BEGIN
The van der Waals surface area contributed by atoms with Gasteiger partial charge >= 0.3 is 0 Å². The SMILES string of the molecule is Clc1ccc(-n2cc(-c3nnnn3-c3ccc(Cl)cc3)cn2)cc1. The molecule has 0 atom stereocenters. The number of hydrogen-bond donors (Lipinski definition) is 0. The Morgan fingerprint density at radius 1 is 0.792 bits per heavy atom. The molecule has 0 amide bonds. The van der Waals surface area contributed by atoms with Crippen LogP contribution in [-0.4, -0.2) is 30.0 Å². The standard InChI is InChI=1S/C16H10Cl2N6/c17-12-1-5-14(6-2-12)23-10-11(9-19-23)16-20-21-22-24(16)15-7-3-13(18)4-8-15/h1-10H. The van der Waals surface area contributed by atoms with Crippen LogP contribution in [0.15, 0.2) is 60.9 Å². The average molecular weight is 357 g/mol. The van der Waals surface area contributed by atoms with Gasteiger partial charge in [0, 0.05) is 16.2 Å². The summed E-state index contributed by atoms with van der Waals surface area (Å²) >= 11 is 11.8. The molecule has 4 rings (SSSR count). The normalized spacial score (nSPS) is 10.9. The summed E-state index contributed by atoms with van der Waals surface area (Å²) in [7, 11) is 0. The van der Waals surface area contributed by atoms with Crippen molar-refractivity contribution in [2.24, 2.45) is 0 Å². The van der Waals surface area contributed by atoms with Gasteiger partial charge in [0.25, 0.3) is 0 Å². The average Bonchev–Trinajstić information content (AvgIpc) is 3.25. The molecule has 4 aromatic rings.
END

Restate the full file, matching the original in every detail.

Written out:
The van der Waals surface area contributed by atoms with Gasteiger partial charge >= 0.3 is 0 Å². The SMILES string of the molecule is Clc1ccc(-n2cc(-c3nnnn3-c3ccc(Cl)cc3)cn2)cc1. The molecule has 0 atom stereocenters. The number of hydrogen-bond donors (Lipinski definition) is 0. The Morgan fingerprint density at radius 1 is 0.792 bits per heavy atom. The molecule has 0 amide bonds. The van der Waals surface area contributed by atoms with Crippen LogP contribution in [-0.4, -0.2) is 30.0 Å². The standard InChI is InChI=1S/C16H10Cl2N6/c17-12-1-5-14(6-2-12)23-10-11(9-19-23)16-20-21-22-24(16)15-7-3-13(18)4-8-15/h1-10H. The van der Waals surface area contributed by atoms with Crippen LogP contribution in [0.15, 0.2) is 60.9 Å². The average molecular weight is 357 g/mol. The van der Waals surface area contributed by atoms with Gasteiger partial charge in [0, 0.05) is 16.2 Å². The summed E-state index contributed by atoms with van der Waals surface area (Å²) >= 11 is 11.8. The molecule has 4 rings (SSSR count). The normalized spacial score (nSPS) is 10.9. The summed E-state index contributed by atoms with van der Waals surface area (Å²) in [7, 11) is 0. The van der Waals surface area contributed by atoms with Crippen molar-refractivity contribution in [2.24, 2.45) is 0 Å². The van der Waals surface area contributed by atoms with Gasteiger partial charge in [0.25, 0.3) is 0 Å². The average Bonchev–Trinajstić information content (AvgIpc) is 3.25. The molecule has 4 aromatic rings.